Hosni Mubarak Given Life Term for Protester Deaths
Mubarak’s sons and assistant ministers of interior acquittals causing outrage
Hosni Mubarak, former Egyptian President, has been convicted of involvement in the murder of protesters during the Egyptian uprising last year, which saw the end of Mubarak’s 30 year reign.
Mubarak has been sentenced to life in prison along with his former interior minister Habib al-Adly.
However, corruption charges against Mubarak’s sons, Alaa and Gamal, have been dropped.
Additionally, four assistant ministers of interior have been acquitted on the grounds of insufficient evidence. In a statement today, Human Rights watch called this decision a “failure of the prosecution to fully investigate responsibility for the shooting of protesters in January 2011, giving a green light to future police abuse.”
Crowds inside and outside the court in Cairo showed mixed reactions to the decisions.
As the news of Mubarak’s sentence came through to the hundreds of protesters and relatives of victims outside the court, “jubilation erupted with dozens of anti-Mubarak protesters jumping up and down and waving Egyptian flags and their fists in the air,” the Guardian reports. Many other’s expressed outrage because Mubarak will not face execution.
Upon hearing of the multiple acquittals, the crowd chanted, “False judgements. The people want to clean the judicial system.” Clashes between Mubarak supporters and opponents broke out inside and outside the courtroom after the verdict was read, and some protestors clashed with riot police.
In the court hearing today, Judge Ahmed Rifaat Rifaat described Mubarak’s era as “30 years of darkness” and “a darkened nightmare” that ended only when protesters “peacefully demanded democracy from rulers who held tight grip on power.”
Hossam Baghat, an attorney from the Egyptian Initiative for Personal Rights told Al Jazeera that the verdict will most likely be appealed.
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Al Jazeera: Mubarak given life term for protester deaths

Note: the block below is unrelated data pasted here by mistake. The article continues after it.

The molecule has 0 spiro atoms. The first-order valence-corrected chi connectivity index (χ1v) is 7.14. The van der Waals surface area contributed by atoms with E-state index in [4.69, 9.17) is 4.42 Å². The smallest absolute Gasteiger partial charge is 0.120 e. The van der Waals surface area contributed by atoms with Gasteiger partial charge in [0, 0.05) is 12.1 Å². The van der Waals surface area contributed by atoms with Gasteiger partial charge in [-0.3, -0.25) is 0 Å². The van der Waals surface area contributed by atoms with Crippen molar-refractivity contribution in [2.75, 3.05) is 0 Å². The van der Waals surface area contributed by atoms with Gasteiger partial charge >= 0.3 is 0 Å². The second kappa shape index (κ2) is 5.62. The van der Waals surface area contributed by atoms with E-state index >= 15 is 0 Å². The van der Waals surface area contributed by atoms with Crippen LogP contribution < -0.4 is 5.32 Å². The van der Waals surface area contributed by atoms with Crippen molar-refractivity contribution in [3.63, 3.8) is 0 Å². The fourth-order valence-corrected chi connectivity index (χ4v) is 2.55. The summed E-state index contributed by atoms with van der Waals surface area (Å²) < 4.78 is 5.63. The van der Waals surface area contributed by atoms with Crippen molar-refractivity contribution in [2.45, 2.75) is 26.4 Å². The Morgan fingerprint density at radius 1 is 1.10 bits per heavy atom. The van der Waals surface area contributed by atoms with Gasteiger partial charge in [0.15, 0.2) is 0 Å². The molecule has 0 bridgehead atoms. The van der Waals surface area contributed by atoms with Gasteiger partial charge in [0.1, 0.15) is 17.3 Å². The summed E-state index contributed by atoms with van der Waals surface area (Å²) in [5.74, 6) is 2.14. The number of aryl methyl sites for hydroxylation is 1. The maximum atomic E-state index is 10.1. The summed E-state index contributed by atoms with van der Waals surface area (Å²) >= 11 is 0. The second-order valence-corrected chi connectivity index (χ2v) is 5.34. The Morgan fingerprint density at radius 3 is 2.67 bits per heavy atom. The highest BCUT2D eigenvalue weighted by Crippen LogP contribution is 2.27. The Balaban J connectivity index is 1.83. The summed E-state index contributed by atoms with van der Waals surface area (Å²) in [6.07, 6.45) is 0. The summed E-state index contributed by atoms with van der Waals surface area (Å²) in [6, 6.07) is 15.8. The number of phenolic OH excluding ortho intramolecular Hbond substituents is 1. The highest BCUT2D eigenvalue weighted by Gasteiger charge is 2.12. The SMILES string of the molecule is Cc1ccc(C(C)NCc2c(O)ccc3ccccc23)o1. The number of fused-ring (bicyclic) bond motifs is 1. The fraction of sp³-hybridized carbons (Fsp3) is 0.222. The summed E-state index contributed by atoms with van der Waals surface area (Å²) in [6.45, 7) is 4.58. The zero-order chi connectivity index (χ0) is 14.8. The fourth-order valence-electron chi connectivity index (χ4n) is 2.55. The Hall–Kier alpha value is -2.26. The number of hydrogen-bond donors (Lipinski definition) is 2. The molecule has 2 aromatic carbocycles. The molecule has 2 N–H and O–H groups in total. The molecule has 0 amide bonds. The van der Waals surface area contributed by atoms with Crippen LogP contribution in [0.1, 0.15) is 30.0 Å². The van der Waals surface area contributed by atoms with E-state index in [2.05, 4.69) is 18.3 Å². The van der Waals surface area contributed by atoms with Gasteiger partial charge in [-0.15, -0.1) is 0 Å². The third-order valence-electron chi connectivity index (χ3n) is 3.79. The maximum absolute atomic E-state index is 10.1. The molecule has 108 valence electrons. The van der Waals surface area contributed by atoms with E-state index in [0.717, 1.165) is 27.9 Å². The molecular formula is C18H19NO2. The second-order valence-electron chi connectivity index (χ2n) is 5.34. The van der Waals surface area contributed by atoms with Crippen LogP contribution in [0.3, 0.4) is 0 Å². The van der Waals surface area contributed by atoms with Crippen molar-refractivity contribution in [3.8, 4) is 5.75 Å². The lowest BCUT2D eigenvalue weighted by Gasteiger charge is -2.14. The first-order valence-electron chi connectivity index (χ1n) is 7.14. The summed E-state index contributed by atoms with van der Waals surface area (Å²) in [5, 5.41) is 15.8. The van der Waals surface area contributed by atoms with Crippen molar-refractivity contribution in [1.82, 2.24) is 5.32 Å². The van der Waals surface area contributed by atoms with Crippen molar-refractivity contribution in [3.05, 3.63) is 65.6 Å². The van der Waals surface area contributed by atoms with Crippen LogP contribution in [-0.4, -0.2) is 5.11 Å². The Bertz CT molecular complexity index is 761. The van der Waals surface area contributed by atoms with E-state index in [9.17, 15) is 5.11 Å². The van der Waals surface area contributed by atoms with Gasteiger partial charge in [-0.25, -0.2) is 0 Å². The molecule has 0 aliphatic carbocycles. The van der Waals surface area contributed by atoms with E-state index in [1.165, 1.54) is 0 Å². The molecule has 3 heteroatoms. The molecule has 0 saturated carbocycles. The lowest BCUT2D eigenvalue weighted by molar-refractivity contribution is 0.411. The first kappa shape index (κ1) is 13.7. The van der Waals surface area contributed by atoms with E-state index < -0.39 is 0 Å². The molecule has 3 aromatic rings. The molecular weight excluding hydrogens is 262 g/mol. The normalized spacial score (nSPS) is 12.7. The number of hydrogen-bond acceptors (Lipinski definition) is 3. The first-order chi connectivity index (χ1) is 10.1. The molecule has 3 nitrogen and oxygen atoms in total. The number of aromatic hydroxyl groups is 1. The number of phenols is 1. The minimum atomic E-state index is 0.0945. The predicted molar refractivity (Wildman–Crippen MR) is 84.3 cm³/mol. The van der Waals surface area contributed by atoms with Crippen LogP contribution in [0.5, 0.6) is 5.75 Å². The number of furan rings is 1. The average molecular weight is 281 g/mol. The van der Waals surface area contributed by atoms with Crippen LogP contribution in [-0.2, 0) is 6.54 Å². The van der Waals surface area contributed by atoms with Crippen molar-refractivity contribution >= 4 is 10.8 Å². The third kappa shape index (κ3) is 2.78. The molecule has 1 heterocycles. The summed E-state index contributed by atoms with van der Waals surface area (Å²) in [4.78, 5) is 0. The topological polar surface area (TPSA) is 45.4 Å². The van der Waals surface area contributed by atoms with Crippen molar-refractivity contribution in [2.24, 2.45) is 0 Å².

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The Guardian: Hosni Mubarak sentenced to life in prison
Egyptian TV reported that Mubarak would be transferred from the hospital suite where he has been detained to Torah prison in south Cairo but he may have the right to appeal.
It is unlikely the judge’s verdict will put an end to uncertainty and instability in Egypt. Within minutes of the verdict, young men were pulling barricades on to Tahrir Square. The verdict could damage the chance of Ahmed Shafiq, Mubarak’s former prime minister, in the second round of the presidential election on 16-17 June when he runs against the Muslim Brotherhood’s Mohamed Morsi.
Outside there were celebrations, with many chanting “God is greatest”. Soha Saeed, the wife of one of those killed in the uprising that toppled Mubarak on 11 February 2011, shouted: “I’m so happy. I’m so happy.” [...]
Scuffles then between Mubarak supporters and opponents broke out inside and outside the courtroom after the verdict was read, reflecting the deep polarisation of the country after more than a year of turmoil. Helmeted riot police also clashed with protesters.
“The people want to cleanse the judiciary,” lawyers chanted inside the courtroom after the verdict. Some raised banners that read, “God’s verdict is execution.”
Rock throwing and fighting left at least 20 people injured, and a police official said that four people were arrested. Thousands of riot police and policemen riding horses had cordoned off the building to prevent protesters and relatives of those slain during the uprising from getting too close. Hundreds stood outside, waving Egyptian flags and chanting slogans demanding “retribution.” Some spread Mubarak’s picture on the ground and walked over it.
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Human Rights Watch: Egypt: Mubarak Conviction a Message for Next President
The landmark conviction of the former EgyptianPresident Hosni Mubarak on June 2, 2012, on charges of complicity in the murder of peaceful protesters during pro-democracy protests sends a powerful message to Egypt’s future leaders that they are not above the law, Human Rights Watch said today. However, the acquittal of four assistant ministers of interior on the grounds of insufficient evidence highlights the failure of the prosecution to fully investigate responsibility for the shooting of protesters in January 2011, giving a green light to future police abuse, Human Rights Watch said.
The North Cairo Criminal Court, with Judge Ahmed Refaat presiding, sentenced Mubarakand his minister of interior, Habib al-Adly,to life imprisonment on the grounds that they knew about and failed to prevent the violence against protesters, after a trial that Human Rights Watch observers considered overall to be in accordance with international fair trial principles.
“These convictions set an important precedent since just over a year ago seeing Hosni Mubarak as a defendant in a criminal court would have been unthinkable,” said Joe Stork, deputy Middle East director at Human Rights Watch. “ But the acquittal of senior ministry of interior officialsfor the deaths and injuries of peaceful protesters leaves police impunity intact andthe victims still waiting for justice.”